For someone now running the federal education department, Secretary Betsy DeVos doesn’t have many ideas for how it’s needed.
In one of her first interviews since being confirmed as secretary last week, DeVos said the federal government was right to step in “when we had segregated schools” and to ensure girls’ access to sports teams. But she suggested that those issues have been resolved, narrowing the issues where federal intervention might be appropriate.
From the interview, published Friday by Axios (the new news site created by Politico’s founders):
“I think in some of the areas around protecting students and ensuring safe environments for them, there is a role to play … I mean, when we had segregated schools and when we had a time when, you know, girls weren’t allowed to have the same kind of sports teams — I mean, there have been important inflection points for the federal government to get involved.” But are there any remaining issues like that where the federal government should intervene? “I can’t think of any now,” she replied.
In fact, American schools, by some measures, are more racially segregated now than when the federal government began to play an active role in desegregating them in the 1960s.
Some advocates have called on the U.S. Department of Education to play a stronger role in desegregating schools. DeVos’s comments suggest her worldview is one in which the major fights over civil rights in American education have already been fought and won, and almost all remaining issues can be addressed best by states and local districts.
Meanwhile, in an interview with a conservative news site, DeVos was also quick to offer her ideas about why teachers struggle — and criticize some of the first public school teachers she encountered on the job. (Cue her critics, who are concerned that she does not have any experience as an educator or working in schools.)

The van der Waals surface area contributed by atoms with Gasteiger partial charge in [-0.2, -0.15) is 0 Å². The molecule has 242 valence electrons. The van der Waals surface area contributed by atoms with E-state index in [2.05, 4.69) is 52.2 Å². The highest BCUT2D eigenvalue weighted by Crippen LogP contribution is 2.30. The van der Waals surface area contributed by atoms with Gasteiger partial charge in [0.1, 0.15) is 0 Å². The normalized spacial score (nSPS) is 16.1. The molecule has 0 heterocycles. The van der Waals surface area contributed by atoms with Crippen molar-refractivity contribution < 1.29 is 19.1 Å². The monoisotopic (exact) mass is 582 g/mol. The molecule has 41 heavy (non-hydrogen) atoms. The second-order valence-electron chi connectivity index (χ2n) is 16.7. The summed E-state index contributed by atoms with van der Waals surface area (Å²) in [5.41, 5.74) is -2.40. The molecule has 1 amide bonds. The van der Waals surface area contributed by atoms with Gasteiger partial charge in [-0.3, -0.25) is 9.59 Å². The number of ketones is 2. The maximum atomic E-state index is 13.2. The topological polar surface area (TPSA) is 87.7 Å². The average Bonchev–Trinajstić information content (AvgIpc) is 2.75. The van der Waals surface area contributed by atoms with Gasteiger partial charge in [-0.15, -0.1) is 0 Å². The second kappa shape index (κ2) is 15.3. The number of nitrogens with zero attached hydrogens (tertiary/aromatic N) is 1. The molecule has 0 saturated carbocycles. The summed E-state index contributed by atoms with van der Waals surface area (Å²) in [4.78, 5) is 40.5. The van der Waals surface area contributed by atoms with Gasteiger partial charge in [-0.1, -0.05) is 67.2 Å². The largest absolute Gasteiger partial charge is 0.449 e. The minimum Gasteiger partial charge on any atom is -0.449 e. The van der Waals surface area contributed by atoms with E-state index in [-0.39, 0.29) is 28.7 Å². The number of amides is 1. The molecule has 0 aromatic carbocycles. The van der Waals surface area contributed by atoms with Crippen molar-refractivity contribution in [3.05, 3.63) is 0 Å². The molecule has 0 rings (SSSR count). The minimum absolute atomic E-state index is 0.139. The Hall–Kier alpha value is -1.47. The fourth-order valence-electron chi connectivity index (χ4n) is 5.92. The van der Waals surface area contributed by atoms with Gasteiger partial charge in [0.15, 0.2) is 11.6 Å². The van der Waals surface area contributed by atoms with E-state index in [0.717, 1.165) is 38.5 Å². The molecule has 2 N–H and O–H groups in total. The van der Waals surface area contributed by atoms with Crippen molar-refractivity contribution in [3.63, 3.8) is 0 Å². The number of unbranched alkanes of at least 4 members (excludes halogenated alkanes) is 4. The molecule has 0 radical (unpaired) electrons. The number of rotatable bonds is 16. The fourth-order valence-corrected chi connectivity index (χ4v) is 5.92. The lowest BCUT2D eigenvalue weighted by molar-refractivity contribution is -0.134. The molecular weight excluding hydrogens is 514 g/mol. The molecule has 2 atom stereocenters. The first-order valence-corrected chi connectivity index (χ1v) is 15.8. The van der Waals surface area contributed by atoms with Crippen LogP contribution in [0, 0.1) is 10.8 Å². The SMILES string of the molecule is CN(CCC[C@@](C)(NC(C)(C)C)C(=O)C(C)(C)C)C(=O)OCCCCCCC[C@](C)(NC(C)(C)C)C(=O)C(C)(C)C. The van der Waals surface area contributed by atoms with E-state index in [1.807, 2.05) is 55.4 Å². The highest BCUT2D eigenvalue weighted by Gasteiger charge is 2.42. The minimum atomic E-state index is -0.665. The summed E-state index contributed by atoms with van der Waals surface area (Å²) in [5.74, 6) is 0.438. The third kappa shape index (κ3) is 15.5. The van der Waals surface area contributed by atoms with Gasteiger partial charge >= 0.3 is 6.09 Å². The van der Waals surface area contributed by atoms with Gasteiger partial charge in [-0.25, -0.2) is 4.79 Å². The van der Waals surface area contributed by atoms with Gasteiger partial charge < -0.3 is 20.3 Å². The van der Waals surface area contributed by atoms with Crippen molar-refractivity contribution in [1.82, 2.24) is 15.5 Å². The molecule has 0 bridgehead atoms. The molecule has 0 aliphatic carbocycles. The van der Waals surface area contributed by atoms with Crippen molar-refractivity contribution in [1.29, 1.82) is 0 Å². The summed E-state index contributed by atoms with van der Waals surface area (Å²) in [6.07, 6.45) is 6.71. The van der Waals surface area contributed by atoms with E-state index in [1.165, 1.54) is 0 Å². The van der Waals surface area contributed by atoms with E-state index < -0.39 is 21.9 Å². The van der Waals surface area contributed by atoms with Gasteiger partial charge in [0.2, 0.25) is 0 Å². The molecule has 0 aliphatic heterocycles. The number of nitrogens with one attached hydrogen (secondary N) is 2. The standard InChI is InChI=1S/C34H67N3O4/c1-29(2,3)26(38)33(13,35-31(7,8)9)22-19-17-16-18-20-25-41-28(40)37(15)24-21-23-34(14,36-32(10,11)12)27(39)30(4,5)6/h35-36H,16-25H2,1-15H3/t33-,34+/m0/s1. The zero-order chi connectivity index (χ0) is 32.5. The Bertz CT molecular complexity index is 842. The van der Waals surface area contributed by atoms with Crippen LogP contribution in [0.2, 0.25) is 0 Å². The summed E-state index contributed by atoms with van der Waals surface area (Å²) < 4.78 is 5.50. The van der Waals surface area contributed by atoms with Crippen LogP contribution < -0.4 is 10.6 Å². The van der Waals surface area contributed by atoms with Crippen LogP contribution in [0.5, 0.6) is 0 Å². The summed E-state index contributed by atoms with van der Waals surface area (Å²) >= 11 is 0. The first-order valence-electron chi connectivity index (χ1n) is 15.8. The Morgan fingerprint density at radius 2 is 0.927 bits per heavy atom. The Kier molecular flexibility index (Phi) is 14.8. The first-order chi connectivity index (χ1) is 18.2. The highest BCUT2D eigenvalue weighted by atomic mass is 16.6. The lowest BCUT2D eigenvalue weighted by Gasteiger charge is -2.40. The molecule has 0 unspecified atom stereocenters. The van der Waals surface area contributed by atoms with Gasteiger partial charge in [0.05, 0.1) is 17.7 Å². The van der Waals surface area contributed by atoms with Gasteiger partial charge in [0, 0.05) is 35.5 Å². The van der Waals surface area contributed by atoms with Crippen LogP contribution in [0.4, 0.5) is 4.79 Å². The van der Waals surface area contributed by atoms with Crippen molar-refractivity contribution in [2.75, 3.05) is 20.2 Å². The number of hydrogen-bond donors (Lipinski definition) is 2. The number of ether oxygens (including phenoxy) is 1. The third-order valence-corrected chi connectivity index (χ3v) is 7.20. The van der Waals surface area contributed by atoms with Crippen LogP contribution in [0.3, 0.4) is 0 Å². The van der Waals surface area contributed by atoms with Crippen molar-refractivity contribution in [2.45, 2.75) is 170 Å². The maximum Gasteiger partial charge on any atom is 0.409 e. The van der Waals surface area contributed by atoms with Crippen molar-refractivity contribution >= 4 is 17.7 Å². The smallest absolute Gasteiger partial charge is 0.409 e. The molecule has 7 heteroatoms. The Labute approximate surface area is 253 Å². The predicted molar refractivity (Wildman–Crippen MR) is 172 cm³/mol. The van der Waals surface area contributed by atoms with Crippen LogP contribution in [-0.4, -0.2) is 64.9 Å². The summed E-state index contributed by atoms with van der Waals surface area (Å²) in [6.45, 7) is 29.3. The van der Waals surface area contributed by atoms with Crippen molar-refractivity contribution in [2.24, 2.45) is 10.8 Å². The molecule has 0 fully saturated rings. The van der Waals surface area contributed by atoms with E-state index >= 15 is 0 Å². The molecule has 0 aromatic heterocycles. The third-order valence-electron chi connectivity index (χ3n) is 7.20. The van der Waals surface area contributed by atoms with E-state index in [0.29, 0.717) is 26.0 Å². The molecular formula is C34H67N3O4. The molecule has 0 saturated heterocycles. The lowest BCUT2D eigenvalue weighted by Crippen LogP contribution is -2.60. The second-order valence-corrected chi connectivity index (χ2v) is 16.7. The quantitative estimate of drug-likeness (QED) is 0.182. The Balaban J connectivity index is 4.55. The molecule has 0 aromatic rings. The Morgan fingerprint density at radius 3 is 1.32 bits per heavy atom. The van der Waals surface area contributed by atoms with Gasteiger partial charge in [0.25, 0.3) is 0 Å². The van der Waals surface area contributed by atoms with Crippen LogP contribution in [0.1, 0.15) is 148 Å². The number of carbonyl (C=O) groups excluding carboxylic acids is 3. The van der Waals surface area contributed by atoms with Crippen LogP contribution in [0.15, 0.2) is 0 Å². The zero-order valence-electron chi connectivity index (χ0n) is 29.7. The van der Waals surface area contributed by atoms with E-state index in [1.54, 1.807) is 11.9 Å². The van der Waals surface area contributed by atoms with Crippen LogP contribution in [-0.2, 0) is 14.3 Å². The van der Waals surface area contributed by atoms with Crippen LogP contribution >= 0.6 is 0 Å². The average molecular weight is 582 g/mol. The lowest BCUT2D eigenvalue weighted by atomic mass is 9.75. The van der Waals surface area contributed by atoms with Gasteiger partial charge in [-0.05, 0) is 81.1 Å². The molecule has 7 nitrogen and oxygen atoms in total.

Here’s how she described the discussion she had during her one of her first school visits in Washington, D.C.:
I visited a school on Friday and met with some wonderful, genuine, sincere teachers who pour their heart and soul into their classrooms and their students and our conversation was not long enough to draw out of them what is limiting them from being even more success[ful] from what they are currently. But I can tell the attitude is more of a ‘receive mode.’ They’re waiting to be told what they have to do, and that’s not going to bring success to an individual child. You have to have teachers who are empowered to facilitate great teaching.
In the same interview, DeVos signaled interest in a tactic more commonly used by activists than agency leaders.
She was asked,
Have you considered some political theater of your own, like bringing poor and minority kids trapped in failed public schools to Washington so Congress can tell them why they have to stay in failing schools while their kids attend private schools?
She recalled a march in Florida that drew thousands to protest a lawsuit meant to block a voucher program that she supported. “I think that is an idea worthy of consideration,” she said.
Update: Jefferson Academy Middle School, the DeVos made the “receive mode” comments about, hit back on Twitter late Friday — as did the current and former chancellors of the D.C. school systems. Read what they had to say.